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Myra Imran
Thursday, July 21, 2011
From Print Edition
 
 

 

Islamabad

 

The struggle for women’s rights within the ranks of Islamic organisations has created a space for Islamist women to explore the opportunities that are the product of modern women’s rights movements around the world.

 

These views were shared by Amina Jamal, Assistant Professor, Department of Sociology, Ryerson University, Canada, while speaking at a seminar on ‘Islam: South Asian Muslim Women’s Struggles and Transnational Feminist Practices.’ The event was organised by the International Islamic University, Female Campus, in collaboration with Iqbal International Institute Research and Dialogue.

 

In her interesting talk on ‘Feminism and Fundamentalism: A Transnational Feminist Perspective’, she analysed the dynamics of feminism in Pakistan and said that women rights movement is quite active in Pakistan under different types of gendered political subjects like secular, religious, feminist and fundamentalist.

 

Amina also shared some aspects of her research on status of women rights in Jamaat-e-Islami (JI). She concluded that there are strong indicators that JI women have a balanced approach towards women and development as they engage in politics and social work as done by the secular feminists and prioritise nation state, another aspect that substantiates the argument that they follow modern development approach.

 

She said that JI women have started giving a serious consideration to the socio-economic aspects of development and its relationship with woman and they organise seminars and talks on modern basis. “It is a healthy sign that they have started slowly occupying the space created for women as a result of modern development practices,” she pointed out.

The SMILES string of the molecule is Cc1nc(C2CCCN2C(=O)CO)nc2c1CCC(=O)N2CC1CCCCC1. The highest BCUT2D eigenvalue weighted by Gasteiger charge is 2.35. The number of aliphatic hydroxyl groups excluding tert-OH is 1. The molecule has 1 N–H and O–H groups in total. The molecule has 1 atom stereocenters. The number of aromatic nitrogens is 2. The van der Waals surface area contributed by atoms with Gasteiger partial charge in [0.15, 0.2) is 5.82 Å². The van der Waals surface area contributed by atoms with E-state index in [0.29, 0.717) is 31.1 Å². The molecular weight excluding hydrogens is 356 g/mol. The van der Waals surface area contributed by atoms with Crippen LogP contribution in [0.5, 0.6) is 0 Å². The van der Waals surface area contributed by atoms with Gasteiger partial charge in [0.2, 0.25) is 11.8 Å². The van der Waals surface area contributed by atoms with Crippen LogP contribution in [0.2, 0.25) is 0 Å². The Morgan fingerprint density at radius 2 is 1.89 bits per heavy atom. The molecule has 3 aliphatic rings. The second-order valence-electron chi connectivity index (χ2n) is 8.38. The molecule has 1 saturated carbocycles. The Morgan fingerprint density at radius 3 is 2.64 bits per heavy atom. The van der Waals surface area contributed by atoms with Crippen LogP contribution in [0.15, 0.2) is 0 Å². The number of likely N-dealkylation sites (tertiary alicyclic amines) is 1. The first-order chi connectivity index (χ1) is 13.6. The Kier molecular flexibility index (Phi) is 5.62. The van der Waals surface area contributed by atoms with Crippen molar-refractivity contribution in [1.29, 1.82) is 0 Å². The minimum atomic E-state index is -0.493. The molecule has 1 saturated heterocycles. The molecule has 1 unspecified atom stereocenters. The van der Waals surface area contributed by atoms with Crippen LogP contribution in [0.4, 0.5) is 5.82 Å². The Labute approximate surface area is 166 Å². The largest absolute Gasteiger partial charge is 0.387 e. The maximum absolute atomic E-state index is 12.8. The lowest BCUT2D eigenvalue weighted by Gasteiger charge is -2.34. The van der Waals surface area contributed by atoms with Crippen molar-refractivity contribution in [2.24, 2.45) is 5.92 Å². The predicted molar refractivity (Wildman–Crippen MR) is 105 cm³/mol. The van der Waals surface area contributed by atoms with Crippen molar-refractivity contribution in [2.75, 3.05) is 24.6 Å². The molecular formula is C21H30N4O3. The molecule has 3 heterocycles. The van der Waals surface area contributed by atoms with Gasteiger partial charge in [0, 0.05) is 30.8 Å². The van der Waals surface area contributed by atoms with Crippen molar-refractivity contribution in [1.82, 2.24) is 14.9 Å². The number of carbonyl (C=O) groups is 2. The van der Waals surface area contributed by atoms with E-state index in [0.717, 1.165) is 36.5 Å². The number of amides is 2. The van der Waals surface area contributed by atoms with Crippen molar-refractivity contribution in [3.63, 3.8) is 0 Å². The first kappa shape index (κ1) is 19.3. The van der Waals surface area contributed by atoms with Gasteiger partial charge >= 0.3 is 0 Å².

Highlighting another trend among Islamist women, she said that they have developed a dislike towards modern terminologies that are related to women like women rights and feminism etc. “One logical reason for this dislike is that these terminologies have been used by the world powers to continue their legacies of colonialism and imperialism,” she said.

 

Amina briefed the participants about the paradigm of women and development which was created after it was realised that women have always been neglected in the development process and said that it provides a space for Islamist women to explore new opportunities. She urged the social science practitioners to recognise the different forms of feminist movements in Pakistan and adopt reflexivity towards secular-religious dichotomy.

 

The participants of the seminar were of the opinion that Islam is a modern religion and protects the rights of women. They stressed the need for bringing women in the mainstream to ensure sustainable development in the country.

 

Earlier, Director Female Campus Qaisra H. Alvi welcomed the guests. She said that there are 10,000 women students in the Islamic University. “It is important for these students to have dialogue on these subjects so that they can develop a deep understanding around these issues,” she said.